Unfortunately society and our school system tells us what ‘success’ looks like.  We are all guilty.  I have 2 kids who are in competitive activities where winning is a goal, and winning is celebrated.  They have good marks at school and we celebrate that too. I don’t think there is anything wrong with this, as long as winning isn’t EVERYTHING, and there are lessons in the losing, and lessons about commitment and hard work.  But for a kid like Berrik, ‘winning’ in this conventional sense, isn’t in the cards for him.  He works harder and is more committed than anyone I know.  Yet he won’t have gold medals in sports, and he won’t likely be valedictorian (although, you never know…the kid is pretty smart).  In our family we have tried to redefine success, and homeschooling allows us to celebrate success without comparing to other kids.  Berrik is a great skiier, and does well on his bike.  He has fun doing these activities, and that is all that matters.  But I come from a family where success in school and sports has always been celebrated, and has always been a big deal.  My brother was/is a star athlete with good grades.  I was a star student with moderate athletic success.  My girls do well in their respective activities. My niece and nephew win at pretty much everything they do, athletics and scholastically. Berrik sees this and knows he doesn’t ‘win’ like everyone else.  It’s heartbreaking.  And inescapable.  Thinking that he will grow up always sensing that he doesn’t measure up makes me feel sick to my stomach.  Because he does measure up.  In every important way.  He’s kind and generous, loving, hard working, funny, and just about the sweetest kid that ever existed.  This morning he woke me up by saying, “Good morning my most favorite mom!”  There should be gold medals for kids like Berrik.

I know a lot of kids feel they don’t measure up to society’s expectations of success.  I know adults who feel they don’t measure up.  Berrik isn’t unique in this.  I can only hope that showing Berrik every single day that he is winning in the biggest ways will be enough. ​ In the race for best human being, he is in the lead.  I hope he grows up knowing this and realizing how much of a winner that makes him.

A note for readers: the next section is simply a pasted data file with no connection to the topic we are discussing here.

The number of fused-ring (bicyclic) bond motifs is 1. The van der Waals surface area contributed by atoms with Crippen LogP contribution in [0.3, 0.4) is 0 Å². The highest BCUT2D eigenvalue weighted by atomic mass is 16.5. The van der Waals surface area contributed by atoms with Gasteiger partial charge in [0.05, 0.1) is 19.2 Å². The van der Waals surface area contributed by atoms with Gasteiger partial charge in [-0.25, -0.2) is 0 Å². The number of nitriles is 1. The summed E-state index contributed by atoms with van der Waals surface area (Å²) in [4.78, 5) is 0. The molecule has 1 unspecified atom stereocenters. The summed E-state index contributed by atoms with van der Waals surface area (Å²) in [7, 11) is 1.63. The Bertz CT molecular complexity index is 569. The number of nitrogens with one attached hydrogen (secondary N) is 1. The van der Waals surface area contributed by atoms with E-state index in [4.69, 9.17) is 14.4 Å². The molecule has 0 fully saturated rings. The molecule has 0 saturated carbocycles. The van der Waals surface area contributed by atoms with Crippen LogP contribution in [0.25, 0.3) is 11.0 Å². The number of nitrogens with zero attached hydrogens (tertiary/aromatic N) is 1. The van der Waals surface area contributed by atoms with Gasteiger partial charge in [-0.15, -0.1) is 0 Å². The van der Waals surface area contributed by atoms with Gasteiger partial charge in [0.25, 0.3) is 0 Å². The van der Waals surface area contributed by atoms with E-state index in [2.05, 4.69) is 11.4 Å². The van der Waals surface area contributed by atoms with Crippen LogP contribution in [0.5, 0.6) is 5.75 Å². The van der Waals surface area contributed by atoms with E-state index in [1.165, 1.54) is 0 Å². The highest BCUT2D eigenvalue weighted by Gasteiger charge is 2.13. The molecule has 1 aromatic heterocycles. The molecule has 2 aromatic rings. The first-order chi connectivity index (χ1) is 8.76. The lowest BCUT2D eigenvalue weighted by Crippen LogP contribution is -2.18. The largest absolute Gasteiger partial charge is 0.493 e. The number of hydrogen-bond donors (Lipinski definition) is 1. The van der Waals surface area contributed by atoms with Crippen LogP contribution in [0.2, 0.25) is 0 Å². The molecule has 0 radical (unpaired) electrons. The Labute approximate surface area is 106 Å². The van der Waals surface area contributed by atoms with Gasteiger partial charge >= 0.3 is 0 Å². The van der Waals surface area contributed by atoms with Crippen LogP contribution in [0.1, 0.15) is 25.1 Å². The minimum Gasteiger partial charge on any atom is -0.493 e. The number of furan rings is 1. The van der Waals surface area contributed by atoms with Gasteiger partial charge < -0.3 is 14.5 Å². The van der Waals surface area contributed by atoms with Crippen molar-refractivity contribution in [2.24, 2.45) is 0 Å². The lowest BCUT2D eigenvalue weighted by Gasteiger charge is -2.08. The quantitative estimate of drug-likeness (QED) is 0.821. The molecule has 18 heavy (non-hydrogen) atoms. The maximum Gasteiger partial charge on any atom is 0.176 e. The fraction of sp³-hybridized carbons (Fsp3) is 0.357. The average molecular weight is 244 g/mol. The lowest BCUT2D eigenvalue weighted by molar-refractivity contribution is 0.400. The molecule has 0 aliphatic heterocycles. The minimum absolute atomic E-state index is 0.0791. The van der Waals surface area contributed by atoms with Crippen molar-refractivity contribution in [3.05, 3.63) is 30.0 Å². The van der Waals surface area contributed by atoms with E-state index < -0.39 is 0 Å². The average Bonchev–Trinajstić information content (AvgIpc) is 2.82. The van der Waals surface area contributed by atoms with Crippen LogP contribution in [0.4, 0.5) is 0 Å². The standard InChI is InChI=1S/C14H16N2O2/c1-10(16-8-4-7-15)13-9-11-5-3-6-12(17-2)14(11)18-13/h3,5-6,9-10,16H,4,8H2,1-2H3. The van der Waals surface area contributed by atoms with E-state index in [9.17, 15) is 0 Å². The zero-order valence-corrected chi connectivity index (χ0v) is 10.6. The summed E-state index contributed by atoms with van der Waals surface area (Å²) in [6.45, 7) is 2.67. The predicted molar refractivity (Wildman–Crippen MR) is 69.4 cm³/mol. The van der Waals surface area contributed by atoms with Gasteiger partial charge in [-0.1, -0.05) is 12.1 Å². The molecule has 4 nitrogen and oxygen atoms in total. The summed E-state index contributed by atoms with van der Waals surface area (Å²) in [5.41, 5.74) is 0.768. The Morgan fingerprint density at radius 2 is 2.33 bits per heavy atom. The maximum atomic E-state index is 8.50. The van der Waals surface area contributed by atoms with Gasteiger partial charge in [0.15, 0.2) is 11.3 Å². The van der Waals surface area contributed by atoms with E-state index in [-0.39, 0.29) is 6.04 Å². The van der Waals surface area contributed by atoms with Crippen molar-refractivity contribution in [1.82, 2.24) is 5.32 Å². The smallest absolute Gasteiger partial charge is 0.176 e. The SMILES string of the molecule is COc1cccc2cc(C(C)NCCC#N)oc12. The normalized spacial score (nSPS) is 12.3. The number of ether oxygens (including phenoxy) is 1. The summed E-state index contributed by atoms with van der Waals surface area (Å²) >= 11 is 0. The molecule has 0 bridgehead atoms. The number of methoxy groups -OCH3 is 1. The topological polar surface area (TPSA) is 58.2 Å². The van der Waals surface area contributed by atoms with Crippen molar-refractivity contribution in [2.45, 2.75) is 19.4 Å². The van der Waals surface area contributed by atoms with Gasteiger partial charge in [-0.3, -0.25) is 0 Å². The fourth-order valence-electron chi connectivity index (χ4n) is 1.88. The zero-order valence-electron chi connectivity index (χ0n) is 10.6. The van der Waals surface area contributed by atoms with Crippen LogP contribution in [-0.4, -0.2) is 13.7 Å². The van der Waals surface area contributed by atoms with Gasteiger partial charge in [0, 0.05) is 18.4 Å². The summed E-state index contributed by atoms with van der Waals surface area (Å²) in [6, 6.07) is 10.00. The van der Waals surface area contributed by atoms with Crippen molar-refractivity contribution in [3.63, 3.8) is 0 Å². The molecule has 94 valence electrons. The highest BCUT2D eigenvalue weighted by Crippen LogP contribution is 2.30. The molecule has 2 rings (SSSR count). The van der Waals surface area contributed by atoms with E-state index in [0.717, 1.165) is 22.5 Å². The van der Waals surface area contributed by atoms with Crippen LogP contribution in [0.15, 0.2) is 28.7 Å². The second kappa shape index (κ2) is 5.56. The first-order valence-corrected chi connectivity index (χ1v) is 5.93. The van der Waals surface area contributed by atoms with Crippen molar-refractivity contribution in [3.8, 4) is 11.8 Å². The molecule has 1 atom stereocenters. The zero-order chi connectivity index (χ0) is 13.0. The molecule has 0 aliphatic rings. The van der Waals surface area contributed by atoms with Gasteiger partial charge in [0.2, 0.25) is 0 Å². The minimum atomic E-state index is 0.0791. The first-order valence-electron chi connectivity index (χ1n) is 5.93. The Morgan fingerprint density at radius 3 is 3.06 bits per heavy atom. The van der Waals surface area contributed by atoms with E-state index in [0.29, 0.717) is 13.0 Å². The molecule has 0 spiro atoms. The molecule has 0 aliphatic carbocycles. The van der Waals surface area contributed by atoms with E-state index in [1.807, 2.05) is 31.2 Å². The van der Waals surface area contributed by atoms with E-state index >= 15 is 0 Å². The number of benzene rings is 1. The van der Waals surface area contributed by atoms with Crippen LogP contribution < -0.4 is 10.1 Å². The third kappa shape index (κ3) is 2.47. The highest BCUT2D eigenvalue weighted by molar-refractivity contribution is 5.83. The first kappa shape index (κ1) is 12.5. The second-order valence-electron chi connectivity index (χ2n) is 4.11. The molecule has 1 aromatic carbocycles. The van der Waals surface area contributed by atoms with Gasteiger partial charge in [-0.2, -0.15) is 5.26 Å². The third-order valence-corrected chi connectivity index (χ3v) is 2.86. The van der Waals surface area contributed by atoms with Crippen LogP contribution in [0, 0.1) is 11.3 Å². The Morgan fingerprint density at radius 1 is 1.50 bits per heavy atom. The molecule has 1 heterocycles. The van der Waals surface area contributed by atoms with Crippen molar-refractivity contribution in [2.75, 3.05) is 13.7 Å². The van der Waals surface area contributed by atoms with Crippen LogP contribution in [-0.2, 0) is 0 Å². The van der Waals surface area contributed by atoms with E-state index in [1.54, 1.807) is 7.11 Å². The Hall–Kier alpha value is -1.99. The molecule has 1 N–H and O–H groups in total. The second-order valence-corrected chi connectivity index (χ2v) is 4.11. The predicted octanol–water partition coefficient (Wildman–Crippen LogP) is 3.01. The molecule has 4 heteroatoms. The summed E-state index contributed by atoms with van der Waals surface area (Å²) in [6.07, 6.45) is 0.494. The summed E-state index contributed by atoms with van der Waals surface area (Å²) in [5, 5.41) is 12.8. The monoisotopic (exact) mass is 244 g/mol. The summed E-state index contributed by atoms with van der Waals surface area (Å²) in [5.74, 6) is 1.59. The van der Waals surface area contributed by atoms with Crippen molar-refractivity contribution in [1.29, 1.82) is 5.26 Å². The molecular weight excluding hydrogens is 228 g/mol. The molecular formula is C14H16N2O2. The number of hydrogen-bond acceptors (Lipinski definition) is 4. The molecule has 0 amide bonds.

Hippie Bowls, Buddha Bowls, Freshii Bowls….Call it what you want. I call it DELICIOUS

In Red Deer at McKenna’s dance competition last week, our hotel was across a parking lot from Freshii.  I ended up grabbing food there a couple of times.  They have ‘bowls’, wraps, yogurt and other yummy items, all fresh, customizeable and delicious.  I have been thinking about the Mediterranean bowl since I had it early last week.  Today I made my own version.  Pretty simple.  And completely adaptable to tastes and calorie or macro goals if that is important to you.

Ingredients:

  • Greens (I used Organic Power Greens mix)
  • Quinoa – make as much as you want.  I wanted to keep the quinoa amount relatively low.  I used 1/2 cup dry quinoa cooked with 1 cup of water.  This provided three servings for me.  If you’re looking for something a bit heartier, this amount is probably more like 2 servings
  • Feta cheese – however much you want – for Vegans, maybe use chickpeas instead?
  • Cucumber – I cut up one mini cucumber per bowl
  • Red Onion – Again, to taste.  I used one thin slice through middle of onion and then chopped fine.
  • Olives – however much you want
  • Cilantro

NOTE: keep in mind that the olives and feta are both salty, so the more you use, the saltier your bowl will taste.  A little goes a long way for flavor.

Roasted Red Pepper sauce

THIS IS THE KEY INGREDIENT.  When you taste this you will wonder why you haven’t made it before.  And you will make it again. And you will put it on EVERYTHING.  This recipe makes more than 3 servings, but conveniently you will have enough left over to dip crusty bread, or to pile up with thick sliced tomatoes, thin sliced cucumbers, spinach leaves, and buffalo mozzarella on sourdough for a sandwich that dreams are made of. (Guess what I’m eating tomorrow….Sourdough is proofing as I type)

  • 2 red peppers cut, brushed with avocado oil (better than olive oil at high heat) and roasted until skin just starting to peel and turn dark around edges.
  • 1 clove garlic
  • 1/4 tsp sea salt
  • 1/4 cup of fresh squeezed lemon juice
  • 1/4 cup avocado oil
  • ½ cup unsalted raw (roasted is fine too) cashews (I soak mine overnight as I like to get rid of the phytic acid, but this isn’t necessary)

Put all ingredients into a high speed blender or food processor and process until mostly smooth.  I like it a tiny bit chunky so I didn’t overprocess it.  In the spirit of full disclosure, I adapted this red pepper sauce recipe from about 3 different ones I found online, based mainly on what I had in my kitchen as I was way too lazy to go back to the store.

Assemble your bowl starting with lots of greens, and then adding the other ingredients.  I used black pepper and squeezed 1/4 of a lemon over everything as well.

You could definitely add protein such as chicken, tofu, fish etc. if you so desire.  I found this bowl filling as is.

 

Potential – What’s your maximum?